Our next dive on the 24th January couldn’t have been more different, we went back to collecting samples for the British Antarctic Survey Group, this time in the Kelp Forests so prevalent around these islands. I logged the dive with this narrative: “Rib Dive – Coffin Island – S.A. Collection of seaweed samples for Antarctic Survey Group from 20m mark –then a nature bimble, beautiful Gastropods – one 12” (foot) size two really pretty Nudibranchs White and Yellow & translucent – thousands of Starfish & Hermit Crabs & wind through Kelp Forest – Magic Viz 8m Air In 225 Out 175 W/Temp 9’ Buddy Percy” I loved the Kelp Forests, the interplay of light, the stumbling across “glades” and the abundance of life throughout made each dive different and adventurous in equal measure. The next day we were on to a different area, once supporting a whaling station, now bereft of anything we could see that might be associated, other than an obvious beaching area….The dive was a video run that we were making, not Percy and I but others on the dive, so we had a bimble about looking for something of interest: “Rib Dive – The Whaling Station – S.A just a bimble while a video was being made – had a job finding anything of interest – a couple of Starfish & Crab & a fair sized Brachiopod & a pretty Nudibranch. Viz 5-6m Air In 200 Out 175 W/Temp 11’ Buddy Percy” There were few days remaining on New Island and we had amassed quite a catalogue of specimens for the Antarctic Survey Group. After our collection dives Don would have us in the admin tent and we would bag, or bottle the finds and label date, time, dive number and depth, all the information, including the water temperature at point of collection, was important to what was collected, it was a macabre task, one I didn’t enjoy, I far preferred to log the Kelp specimens, long, awkward and often a job to pack, at least I wasn’t watching some poor creature gasp its last in Formaldehyde or whatever alcohol solution it was we had brought with us…….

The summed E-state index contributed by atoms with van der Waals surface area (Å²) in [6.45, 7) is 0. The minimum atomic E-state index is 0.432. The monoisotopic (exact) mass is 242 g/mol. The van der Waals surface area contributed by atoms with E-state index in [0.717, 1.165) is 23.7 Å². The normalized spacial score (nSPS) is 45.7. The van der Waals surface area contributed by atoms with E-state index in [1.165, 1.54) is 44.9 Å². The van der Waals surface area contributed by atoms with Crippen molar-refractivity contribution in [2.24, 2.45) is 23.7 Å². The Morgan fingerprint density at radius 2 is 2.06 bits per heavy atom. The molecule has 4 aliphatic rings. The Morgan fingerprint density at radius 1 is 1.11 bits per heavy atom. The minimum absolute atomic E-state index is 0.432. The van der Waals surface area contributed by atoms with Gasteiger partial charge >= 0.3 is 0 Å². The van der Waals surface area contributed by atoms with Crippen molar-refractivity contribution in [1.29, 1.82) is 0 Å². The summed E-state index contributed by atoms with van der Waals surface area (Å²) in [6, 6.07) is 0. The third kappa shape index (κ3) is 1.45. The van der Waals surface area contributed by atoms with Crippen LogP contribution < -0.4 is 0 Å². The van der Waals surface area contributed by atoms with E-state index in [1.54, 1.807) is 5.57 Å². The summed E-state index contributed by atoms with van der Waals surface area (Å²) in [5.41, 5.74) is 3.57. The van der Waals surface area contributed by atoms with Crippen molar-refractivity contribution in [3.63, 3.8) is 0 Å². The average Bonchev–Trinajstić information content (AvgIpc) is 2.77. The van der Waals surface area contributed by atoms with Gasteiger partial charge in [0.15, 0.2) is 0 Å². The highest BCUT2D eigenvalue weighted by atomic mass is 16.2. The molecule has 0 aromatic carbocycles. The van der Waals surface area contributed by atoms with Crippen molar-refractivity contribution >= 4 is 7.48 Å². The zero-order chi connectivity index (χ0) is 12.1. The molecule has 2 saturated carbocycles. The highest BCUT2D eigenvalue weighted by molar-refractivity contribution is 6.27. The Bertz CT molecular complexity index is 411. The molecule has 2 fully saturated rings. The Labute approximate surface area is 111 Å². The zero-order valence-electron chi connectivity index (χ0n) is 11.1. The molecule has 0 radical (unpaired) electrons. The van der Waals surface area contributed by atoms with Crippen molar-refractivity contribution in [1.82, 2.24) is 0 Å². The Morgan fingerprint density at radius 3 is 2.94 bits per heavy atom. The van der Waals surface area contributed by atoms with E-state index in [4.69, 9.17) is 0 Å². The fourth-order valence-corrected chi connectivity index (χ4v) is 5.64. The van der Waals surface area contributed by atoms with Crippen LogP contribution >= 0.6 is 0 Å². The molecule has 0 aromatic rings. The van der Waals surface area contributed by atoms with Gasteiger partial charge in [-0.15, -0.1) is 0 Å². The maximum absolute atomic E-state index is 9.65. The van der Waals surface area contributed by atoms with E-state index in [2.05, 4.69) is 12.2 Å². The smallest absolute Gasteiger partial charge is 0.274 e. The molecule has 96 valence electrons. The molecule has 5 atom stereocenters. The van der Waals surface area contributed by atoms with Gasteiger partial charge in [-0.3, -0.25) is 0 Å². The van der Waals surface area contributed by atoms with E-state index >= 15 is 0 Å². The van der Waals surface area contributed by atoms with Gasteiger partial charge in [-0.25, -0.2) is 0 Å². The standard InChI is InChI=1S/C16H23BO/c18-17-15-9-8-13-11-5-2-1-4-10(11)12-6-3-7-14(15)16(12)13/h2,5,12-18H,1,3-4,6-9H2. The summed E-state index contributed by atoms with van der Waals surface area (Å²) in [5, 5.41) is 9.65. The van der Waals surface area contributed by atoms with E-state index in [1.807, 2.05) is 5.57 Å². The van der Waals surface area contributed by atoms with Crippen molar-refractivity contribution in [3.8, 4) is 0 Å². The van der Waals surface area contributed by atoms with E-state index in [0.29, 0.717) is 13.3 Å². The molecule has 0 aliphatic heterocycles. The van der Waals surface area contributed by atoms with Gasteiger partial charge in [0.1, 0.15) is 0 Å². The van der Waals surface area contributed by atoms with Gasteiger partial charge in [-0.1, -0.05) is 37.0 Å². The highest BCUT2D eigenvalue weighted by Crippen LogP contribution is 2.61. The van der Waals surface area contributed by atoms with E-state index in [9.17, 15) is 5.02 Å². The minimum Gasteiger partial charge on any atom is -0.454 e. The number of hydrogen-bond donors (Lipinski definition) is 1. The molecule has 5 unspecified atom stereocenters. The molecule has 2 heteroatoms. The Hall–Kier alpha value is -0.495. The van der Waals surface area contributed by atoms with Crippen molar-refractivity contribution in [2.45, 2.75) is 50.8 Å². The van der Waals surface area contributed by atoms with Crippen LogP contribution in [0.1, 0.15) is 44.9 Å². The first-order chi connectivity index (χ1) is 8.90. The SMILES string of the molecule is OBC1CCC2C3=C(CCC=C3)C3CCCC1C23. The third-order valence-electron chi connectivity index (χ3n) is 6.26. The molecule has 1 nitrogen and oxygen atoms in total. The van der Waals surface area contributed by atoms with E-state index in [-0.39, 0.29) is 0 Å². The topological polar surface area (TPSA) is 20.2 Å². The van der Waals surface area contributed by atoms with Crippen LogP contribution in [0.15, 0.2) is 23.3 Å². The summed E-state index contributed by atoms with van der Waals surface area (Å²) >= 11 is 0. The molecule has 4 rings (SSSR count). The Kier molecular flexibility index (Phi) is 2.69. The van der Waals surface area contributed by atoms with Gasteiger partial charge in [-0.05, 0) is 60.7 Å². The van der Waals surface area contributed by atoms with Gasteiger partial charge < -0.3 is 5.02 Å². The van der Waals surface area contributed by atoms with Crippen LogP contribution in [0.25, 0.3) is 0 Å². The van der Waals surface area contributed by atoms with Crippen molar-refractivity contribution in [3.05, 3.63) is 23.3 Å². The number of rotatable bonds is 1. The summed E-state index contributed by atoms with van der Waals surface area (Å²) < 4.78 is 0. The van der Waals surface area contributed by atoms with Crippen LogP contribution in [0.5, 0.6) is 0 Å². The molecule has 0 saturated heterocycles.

Our next dive on the 26th of January was off Beaver Island and my dive log records: “Rib Dive – Beaver Island – S.A. Drop into Kelp Fringe & a hunt round the 25m mark. Plenty of life, much of it small, but one huge Gastropod with a 7” shell & 18” “foot” (Gastropod literally means “Stomach foot” a creature that is a sliding intestine for want of a better description), plenty of Brittle-star & Starfish some small Snails & or Nudibranch – all wonderfully coloured. The Kelp another submerged forest – great but really cold (long trip out) W.Temp 9’ Air In 190 Out 100 Viz 10m Buddy Don” This was perhaps one of our longest trips out of New Island and showcases our growing confidence in the area, it was a hell of a trip on the little inflatables and was at the limit of our ability to carry enough fuel for the trip. I remember the feeling of chill on the ride out and again on the return, several times in each direction, down my spine, a euphoria you often get when really cold but rammed tight together on long cold trips in the back of Bedford 4 tonners on long road trips in winter